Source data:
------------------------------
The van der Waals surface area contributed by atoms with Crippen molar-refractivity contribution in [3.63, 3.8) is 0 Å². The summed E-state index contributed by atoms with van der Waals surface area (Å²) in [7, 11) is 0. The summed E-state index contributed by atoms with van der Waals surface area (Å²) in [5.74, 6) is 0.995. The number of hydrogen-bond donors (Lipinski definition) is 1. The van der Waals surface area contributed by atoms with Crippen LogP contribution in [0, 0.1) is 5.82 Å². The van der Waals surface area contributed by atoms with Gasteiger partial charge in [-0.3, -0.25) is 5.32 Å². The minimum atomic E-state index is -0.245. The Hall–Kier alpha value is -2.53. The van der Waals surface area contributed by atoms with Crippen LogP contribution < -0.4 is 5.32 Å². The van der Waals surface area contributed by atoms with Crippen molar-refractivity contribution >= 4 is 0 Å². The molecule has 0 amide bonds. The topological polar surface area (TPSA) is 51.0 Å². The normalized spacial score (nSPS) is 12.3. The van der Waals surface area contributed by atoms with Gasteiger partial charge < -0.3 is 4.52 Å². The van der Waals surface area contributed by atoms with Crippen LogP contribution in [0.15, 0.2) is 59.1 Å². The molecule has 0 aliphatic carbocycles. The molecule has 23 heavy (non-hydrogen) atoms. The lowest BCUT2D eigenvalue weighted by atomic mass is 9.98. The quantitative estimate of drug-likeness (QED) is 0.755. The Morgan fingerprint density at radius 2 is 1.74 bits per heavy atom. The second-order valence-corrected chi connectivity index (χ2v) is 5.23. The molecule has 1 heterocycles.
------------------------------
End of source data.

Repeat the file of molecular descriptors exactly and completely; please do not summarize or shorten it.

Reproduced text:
The van der Waals surface area contributed by atoms with Crippen molar-refractivity contribution in [3.63, 3.8) is 0 Å². The summed E-state index contributed by atoms with van der Waals surface area (Å²) in [7, 11) is 0. The summed E-state index contributed by atoms with van der Waals surface area (Å²) in [5.74, 6) is 0.995. The number of hydrogen-bond donors (Lipinski definition) is 1. The van der Waals surface area contributed by atoms with Crippen LogP contribution in [0, 0.1) is 5.82 Å². The van der Waals surface area contributed by atoms with Gasteiger partial charge in [-0.3, -0.25) is 5.32 Å². The minimum atomic E-state index is -0.245. The Hall–Kier alpha value is -2.53. The van der Waals surface area contributed by atoms with Crippen LogP contribution < -0.4 is 5.32 Å². The van der Waals surface area contributed by atoms with Crippen molar-refractivity contribution >= 4 is 0 Å². The molecule has 0 amide bonds. The topological polar surface area (TPSA) is 51.0 Å². The normalized spacial score (nSPS) is 12.3. The van der Waals surface area contributed by atoms with Gasteiger partial charge < -0.3 is 4.52 Å². The van der Waals surface area contributed by atoms with Crippen LogP contribution in [0.15, 0.2) is 59.1 Å². The molecule has 0 aliphatic carbocycles. The molecule has 23 heavy (non-hydrogen) atoms. The lowest BCUT2D eigenvalue weighted by atomic mass is 9.98. The quantitative estimate of drug-likeness (QED) is 0.755. The Morgan fingerprint density at radius 2 is 1.74 bits per heavy atom. The second-order valence-corrected chi connectivity index (χ2v) is 5.23. The molecule has 1 heterocycles.